The City of Glasgow is situated in west central Scotland on the River Clyde. Although not the capital, it is the most populous city, and principal commercial and industrial centre of Scotland. It is also a major tourist destination, possessing some of the finest architecture in Britain and hosting a variety of cultural events and attractions. The city occupies both banks of the Clyde about 32 km (20 mi) east of the river's mouth on the Firth of Clyde. It covers an area of some 180 sq km (70 sq mi), at the centre of the historical region of Strathclyde.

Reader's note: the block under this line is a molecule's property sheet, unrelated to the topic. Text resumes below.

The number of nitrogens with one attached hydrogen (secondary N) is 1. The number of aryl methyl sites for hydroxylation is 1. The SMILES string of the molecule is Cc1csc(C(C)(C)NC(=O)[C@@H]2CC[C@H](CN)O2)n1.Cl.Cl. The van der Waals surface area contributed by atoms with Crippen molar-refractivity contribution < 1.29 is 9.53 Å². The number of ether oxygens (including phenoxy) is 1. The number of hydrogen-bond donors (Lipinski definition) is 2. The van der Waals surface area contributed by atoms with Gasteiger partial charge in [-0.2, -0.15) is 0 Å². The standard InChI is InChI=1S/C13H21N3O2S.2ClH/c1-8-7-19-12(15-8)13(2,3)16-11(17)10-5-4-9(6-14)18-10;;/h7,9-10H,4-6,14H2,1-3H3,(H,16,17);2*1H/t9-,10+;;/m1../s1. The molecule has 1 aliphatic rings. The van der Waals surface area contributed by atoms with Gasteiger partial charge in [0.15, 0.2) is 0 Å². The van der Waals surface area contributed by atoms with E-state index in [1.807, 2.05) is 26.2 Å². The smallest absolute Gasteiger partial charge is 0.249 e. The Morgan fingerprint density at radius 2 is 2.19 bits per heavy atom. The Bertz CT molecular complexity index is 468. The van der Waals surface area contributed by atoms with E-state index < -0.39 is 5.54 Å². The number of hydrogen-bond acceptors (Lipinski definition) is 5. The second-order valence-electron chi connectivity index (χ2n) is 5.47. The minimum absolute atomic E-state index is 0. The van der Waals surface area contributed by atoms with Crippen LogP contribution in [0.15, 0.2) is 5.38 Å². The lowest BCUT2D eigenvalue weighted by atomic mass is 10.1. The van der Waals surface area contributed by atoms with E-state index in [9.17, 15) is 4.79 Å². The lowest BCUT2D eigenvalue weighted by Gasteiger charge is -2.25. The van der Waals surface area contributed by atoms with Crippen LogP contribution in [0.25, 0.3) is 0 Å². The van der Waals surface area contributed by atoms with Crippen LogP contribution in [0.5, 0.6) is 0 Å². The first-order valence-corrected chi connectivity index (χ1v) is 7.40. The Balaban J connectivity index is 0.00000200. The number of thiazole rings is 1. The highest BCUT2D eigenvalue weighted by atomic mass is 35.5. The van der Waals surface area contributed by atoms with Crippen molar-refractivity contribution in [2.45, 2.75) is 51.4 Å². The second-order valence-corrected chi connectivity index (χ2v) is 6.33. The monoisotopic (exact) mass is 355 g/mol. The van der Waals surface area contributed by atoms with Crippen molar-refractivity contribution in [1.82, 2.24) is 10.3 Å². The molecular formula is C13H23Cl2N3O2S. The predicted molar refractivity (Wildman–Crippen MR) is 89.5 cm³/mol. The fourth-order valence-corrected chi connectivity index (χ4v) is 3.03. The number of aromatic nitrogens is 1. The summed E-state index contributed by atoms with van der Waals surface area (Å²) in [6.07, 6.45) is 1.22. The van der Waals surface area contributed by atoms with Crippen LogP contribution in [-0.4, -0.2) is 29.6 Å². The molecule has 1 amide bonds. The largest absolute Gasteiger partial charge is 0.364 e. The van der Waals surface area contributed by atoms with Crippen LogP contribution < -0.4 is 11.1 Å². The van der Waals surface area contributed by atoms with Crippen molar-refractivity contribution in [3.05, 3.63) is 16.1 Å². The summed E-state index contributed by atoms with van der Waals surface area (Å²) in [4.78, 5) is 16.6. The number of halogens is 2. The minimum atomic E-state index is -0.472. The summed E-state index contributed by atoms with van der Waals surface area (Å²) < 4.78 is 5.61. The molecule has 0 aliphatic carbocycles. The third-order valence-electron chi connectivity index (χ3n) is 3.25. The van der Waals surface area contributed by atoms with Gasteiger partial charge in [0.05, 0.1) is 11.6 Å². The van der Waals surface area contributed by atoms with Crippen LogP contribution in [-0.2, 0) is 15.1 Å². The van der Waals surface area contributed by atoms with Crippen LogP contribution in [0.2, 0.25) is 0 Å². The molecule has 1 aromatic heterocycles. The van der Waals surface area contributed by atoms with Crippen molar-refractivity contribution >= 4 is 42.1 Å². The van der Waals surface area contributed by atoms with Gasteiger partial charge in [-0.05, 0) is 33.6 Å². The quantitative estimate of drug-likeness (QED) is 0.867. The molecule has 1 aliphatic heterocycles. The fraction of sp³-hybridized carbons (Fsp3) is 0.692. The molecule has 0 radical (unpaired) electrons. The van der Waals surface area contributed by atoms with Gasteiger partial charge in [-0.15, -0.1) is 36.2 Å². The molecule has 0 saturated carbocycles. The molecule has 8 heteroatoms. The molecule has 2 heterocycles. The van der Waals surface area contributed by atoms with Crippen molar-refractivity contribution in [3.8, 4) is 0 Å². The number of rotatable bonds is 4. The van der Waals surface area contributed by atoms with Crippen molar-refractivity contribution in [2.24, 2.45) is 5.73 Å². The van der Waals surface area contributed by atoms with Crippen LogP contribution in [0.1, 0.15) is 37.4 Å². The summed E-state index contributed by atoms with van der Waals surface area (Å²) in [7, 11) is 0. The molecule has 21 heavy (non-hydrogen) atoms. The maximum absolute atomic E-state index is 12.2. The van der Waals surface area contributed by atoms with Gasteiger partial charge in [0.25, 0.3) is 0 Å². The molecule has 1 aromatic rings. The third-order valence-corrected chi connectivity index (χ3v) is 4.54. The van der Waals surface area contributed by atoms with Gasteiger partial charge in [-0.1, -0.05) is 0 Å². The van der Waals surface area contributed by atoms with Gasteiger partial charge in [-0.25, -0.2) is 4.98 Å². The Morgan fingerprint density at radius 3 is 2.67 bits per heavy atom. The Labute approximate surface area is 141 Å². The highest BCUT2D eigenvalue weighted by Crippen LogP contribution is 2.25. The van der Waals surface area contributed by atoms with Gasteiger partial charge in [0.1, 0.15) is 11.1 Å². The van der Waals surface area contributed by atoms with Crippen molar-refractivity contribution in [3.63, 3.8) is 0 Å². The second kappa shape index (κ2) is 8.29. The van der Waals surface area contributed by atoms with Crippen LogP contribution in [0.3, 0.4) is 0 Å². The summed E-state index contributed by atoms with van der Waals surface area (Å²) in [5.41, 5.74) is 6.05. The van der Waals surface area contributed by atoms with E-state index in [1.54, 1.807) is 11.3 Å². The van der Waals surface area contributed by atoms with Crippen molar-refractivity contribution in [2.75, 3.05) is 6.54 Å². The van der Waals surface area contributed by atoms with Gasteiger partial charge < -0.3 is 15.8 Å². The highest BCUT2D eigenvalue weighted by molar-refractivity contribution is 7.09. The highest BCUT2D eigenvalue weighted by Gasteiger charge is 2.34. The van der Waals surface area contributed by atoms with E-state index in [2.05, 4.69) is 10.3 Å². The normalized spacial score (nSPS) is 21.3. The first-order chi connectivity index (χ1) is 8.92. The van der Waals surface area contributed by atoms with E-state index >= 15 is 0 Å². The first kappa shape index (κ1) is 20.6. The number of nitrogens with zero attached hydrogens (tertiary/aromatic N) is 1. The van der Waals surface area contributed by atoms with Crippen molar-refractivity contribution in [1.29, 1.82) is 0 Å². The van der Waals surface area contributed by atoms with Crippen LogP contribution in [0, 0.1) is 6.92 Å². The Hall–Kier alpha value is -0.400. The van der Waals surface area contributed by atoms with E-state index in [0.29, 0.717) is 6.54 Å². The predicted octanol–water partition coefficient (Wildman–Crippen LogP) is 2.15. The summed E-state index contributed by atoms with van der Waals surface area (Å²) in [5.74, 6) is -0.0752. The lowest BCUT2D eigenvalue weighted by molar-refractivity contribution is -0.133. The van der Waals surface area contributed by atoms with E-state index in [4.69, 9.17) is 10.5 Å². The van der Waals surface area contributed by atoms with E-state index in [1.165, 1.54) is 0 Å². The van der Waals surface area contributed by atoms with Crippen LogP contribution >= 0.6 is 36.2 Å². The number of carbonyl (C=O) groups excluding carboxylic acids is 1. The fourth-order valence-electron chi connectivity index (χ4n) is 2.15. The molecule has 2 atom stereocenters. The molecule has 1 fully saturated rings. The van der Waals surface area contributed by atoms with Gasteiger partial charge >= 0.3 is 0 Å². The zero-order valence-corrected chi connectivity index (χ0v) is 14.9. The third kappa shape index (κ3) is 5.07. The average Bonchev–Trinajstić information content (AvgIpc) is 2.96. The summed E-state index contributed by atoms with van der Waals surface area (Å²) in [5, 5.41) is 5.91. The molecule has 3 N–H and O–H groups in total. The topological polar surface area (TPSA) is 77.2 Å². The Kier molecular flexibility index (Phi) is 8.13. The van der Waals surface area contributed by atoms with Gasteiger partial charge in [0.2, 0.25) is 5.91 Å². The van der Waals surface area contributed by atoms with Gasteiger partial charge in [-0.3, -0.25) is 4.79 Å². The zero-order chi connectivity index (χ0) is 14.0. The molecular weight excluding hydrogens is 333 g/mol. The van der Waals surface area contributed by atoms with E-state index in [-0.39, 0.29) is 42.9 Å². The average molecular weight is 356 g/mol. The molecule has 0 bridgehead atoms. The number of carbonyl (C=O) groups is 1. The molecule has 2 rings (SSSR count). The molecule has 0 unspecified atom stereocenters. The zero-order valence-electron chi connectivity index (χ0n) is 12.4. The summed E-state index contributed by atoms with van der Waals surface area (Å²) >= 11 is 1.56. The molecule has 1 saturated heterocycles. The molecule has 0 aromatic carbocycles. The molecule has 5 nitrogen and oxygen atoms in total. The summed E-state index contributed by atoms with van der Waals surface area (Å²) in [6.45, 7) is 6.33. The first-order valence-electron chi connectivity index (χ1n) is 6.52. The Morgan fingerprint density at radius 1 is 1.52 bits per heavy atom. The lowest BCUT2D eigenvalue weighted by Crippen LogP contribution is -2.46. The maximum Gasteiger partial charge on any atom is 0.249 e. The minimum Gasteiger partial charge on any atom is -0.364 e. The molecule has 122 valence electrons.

Glasgow is the largest Scottish city with a population of almost 600,000 in 2013 and growing although this is still some way below it's peak population in 1939 of 1,129,000. The Greater Glasgow area encompasses a much broader area and is home to around 1.2 million people.
More than 48,000 full-time and part-time students attend the city's three universities. The University of Glasgow, founded in 1451, is the second oldest in Scotland and also one of the city's major attractions. The University of Strathclyde originated as Anderson's Institution in 1796, becoming the Royal College of Science and Technology in 1956, and a university in 1964. Glasgow Caledonian University was incorporated in 1993. Many more students are enrolled at further education colleges and specialist colleges, including the internationally renowned Glasgow School of Art, and the Royal Scottish Academy of Music and Drama.